Next I will seek out the wisdom and writings of modern-day apostles and prophets to frame my journey within the doctrine of the Church of Jesus Christ of Latter-Day Saints.  In addition, I will consult former and current contemplatives from the Cistercian tradition and consider incorporating certain practices into my life as a lay person. I feel that my physical limitations preclude activity typical to Latter-Day Saints ie children and family life is the focus. My life situation, however, suits the life of prayer akin to contemplatives.

In the coming weeks and months I will be simplifying my worldly activities, social media involvement, downsize material possessions, and create a home environment of love, beauty and simplicity.   At the same time I will increase consistency and frequency of prayer and scripture time. Sounds idealized and impractical. Not suggesting to pull up a dumpster and toss the entire contents of my home into it (though attic stuff could probably qualify), and live on bread and water for the rest of my life. Merely saying that as I mature I feel I can live with less stuff and fewer worldly commitments. Moreover, physical impairment limit activities I can do with any regularity.  So why not turn limitation into a spiritual journey without limitations? We are all invited to “…lay aside the things of this world and seek for the things of a better” Doctrine and Covenants 25:10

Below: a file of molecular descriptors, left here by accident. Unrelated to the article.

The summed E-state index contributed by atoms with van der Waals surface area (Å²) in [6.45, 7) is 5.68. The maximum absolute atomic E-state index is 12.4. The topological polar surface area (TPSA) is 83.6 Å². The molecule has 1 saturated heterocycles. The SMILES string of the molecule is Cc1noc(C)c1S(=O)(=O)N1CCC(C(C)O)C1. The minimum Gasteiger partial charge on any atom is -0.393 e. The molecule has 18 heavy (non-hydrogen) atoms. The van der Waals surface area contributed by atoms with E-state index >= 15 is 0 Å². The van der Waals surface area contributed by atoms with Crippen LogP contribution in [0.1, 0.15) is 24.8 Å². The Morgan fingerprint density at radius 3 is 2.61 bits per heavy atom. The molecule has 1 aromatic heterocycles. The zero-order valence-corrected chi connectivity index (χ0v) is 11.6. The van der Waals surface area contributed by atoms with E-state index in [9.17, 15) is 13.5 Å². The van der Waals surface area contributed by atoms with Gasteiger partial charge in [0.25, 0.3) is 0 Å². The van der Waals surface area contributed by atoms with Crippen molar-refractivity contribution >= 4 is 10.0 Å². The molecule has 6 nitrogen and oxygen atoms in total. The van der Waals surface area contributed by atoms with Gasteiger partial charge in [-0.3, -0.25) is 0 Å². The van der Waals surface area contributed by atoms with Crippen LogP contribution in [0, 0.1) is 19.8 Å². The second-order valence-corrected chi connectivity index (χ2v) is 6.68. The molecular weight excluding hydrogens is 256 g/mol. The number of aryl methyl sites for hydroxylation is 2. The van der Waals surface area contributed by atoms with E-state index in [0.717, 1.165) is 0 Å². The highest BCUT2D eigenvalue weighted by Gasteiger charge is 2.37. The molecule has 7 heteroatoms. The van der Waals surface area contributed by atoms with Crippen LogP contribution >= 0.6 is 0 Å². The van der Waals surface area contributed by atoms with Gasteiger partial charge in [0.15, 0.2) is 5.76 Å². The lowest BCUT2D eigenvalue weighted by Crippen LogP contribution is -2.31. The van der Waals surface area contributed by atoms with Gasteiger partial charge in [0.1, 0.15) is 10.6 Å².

Without God, life would end at the grave and our mortal experiences would have no purpose. Growth and progress would be temporary, accomplishment without value, challenges without meaning. There would be no ultimate right and wrong and no moral responsibility to care for one another as fellow children of God. Indeed, without God, there would be no mortal or eternal life.

Robert G Hales, Quorum of the Twelve Apostles “Seeking to Know God, Our Heavenly Father, and his Son, Jesus Christ” Ensign, October 2009.

A Contemplative Life

I am a latter-day saint contemplative.  To me a contemplative is one who leads a very simple life that focuses on personal prayer, scripture study, solitude and contemplation. Contemplation is the active waiting for God to speak to our spirit.  In common parlance meditation and contemplation are used interchangeably, but I am using it how Roman Catholic contemplatives would explain it.   A future entry will delve greater into the differences between meditation and contemplation.

In this blog I will discuss my life as an LDS contemplative. What brought me to define myself this way?  How I practice my faith? And what insights I gain along the way?